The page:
They are located on the transit routes from Afghan production warehouses to consumers in Russia and Europe.
They are  limited in their abilities to allocate funds to fight, to train staff, and build susceptible politics.
Also must manage a geopolitical competition, which sometimes creates rivalries between US and Russian projects.
NATO and UNODC are transformed into power projection arenas.

Concerns about religious extremism in Central Asia, make their presence felt in Turkmenistan
A video that appeared on YouTube in June 2013,  shows four militants captured in Syria, who claimed they were from Turkmenistan.[4]
The Grand Mufti of Syria, Ahmad Badreddine Hassun said in October 2013 that there are around 360 citizens of Turkmenistan fighting alongside “mercenaries” in his country.
On November 2015, Russian security forces have detained, in Moscow, members of banned Takfir Wal-Hijra group, and among them were citizens of Turkmenistan.[5]
Russian military officials said  that, militants from the Islamic Movement of Uzbekistan, cross through Turkmenistan from Afghanistan to arrive in Uzbekistan.[6]
As mentioned, there are pro-Taliban Turkmen in Afghanistan, and Turkmens from Turkmenistan display themselves alongside militants in the tribal area of Pakistan and Syria.[7]
An Afghan Turkmen from  tribal area of ​​Pakistan told Radio Azatlyk that there are  turkmen nationalsin the militant groups in Pakistan.[8]
Radio Free Europe correspondents in Afghanistan say there already are restricted areas, under Taliban control, in Faryab and Jowzjan provinces on the border with Turkmenistan.
A correspondent reported the incursion of a pro-Taliban group who had captured a village in Jowzjan province along the border with Turkmenistan, a few months ago.
Government forces intervened and chased the group out of the village.
The group, mainly consisting of Turkmen ethnics led by Uzbeks ethnics, has found refuge on an island in the Amu Darya river, that divides Afghanistan and Turkmenistan, then gradually disappeared back into Afghanistan.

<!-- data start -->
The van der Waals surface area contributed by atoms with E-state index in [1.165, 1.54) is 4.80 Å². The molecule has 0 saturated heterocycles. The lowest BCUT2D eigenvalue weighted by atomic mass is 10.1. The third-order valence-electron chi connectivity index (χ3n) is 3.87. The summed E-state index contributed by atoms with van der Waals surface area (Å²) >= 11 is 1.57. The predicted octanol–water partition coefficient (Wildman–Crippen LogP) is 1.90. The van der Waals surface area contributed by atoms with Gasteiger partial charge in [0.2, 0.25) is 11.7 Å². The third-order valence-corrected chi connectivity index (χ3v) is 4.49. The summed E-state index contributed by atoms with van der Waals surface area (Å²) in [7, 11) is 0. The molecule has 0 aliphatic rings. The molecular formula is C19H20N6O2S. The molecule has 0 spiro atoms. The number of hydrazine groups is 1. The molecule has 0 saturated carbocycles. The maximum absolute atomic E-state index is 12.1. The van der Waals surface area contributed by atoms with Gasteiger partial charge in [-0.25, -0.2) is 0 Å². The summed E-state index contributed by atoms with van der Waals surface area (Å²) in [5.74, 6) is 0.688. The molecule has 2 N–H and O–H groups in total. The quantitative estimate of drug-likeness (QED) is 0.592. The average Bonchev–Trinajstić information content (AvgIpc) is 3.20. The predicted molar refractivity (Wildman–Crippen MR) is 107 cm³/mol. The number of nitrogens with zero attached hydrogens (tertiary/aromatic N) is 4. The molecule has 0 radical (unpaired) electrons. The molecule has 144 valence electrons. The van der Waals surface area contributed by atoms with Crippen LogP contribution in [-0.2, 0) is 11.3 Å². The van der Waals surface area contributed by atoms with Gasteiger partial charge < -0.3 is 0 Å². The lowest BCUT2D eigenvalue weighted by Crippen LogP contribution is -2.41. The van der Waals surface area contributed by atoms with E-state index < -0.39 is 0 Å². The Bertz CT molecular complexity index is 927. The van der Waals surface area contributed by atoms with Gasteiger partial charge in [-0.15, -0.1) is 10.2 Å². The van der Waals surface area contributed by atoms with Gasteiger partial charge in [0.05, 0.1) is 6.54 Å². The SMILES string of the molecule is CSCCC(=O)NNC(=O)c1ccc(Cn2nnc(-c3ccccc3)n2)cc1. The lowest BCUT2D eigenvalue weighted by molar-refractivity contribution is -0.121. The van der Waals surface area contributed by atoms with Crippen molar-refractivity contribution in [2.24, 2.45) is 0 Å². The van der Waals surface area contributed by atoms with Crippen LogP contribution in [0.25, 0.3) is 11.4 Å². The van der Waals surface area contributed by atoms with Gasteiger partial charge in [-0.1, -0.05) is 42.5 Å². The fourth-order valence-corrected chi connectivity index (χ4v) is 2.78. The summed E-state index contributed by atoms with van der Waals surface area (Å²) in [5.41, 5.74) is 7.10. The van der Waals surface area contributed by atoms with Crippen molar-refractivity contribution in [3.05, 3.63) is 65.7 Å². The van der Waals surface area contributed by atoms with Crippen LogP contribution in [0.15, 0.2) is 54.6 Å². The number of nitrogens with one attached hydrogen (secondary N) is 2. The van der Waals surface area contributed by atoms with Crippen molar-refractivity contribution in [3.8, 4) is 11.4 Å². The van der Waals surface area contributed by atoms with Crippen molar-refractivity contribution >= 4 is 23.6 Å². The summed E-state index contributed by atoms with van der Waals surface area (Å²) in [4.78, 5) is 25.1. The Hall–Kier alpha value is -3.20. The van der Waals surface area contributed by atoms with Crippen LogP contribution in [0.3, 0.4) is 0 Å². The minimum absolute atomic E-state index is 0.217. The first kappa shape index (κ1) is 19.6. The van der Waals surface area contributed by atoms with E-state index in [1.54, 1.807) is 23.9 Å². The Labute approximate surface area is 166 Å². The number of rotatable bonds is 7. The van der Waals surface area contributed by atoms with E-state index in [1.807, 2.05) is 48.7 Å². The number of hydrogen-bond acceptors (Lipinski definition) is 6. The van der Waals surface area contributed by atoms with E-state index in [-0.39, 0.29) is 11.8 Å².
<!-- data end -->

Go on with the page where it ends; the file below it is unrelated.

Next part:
These correspondents report an increasing number of Turkmen ethnics from Afghanistan that are arming themselves, and some joined the Taliban or foreign fighters, among them Uzbeks allied with Talibans.
There are reports that a group of border guards have been killed by the terrorists, in the summer of 2013, on the border with Afghanistan.[9]
In June 2013 an article was published on “centrasia.ru” wich said that Turkmen authorities have arrested over 150 of jihadists, 100 of them being detained in the town next to Gas Achake, near the river Amu Darya, next to uzbek borderline. These plotters were planning a major attack on Turkmen territory.[10]
Seizure of $ 1.5 million from jihadists shows that the terrorist threat is real, especially from IS.
In February 2014, 3 border guards were killed at the border with Afghanistan, and in May of that year, 3 more border guards were reported killed.[11]
Despite the worsening situation along the border with Afghanistan, Turkmenistan has ambitions in terms of promoting peace and stability in the neighboring country using preventive diplomacy.
For example, the Turkmen government has proposed to host inter-Afghan peace talks under UN auspices as a way to find new political and diplomatic mechanisms to resolve this problem.
However, according to the Global Terrorism Index 2015, Central Asia is safer than Europe.
Eurasian states not only perform well compared to most troubled countries, but even compared to influential neighbors such as Russia and China.
The former Soviet states were included in the categories with the lowest impact of and potential impact of terrorism, being classified between 83rd and 162 place, while Turkmenistan (p.124) and Uzbekistan are occupy the last places.[12]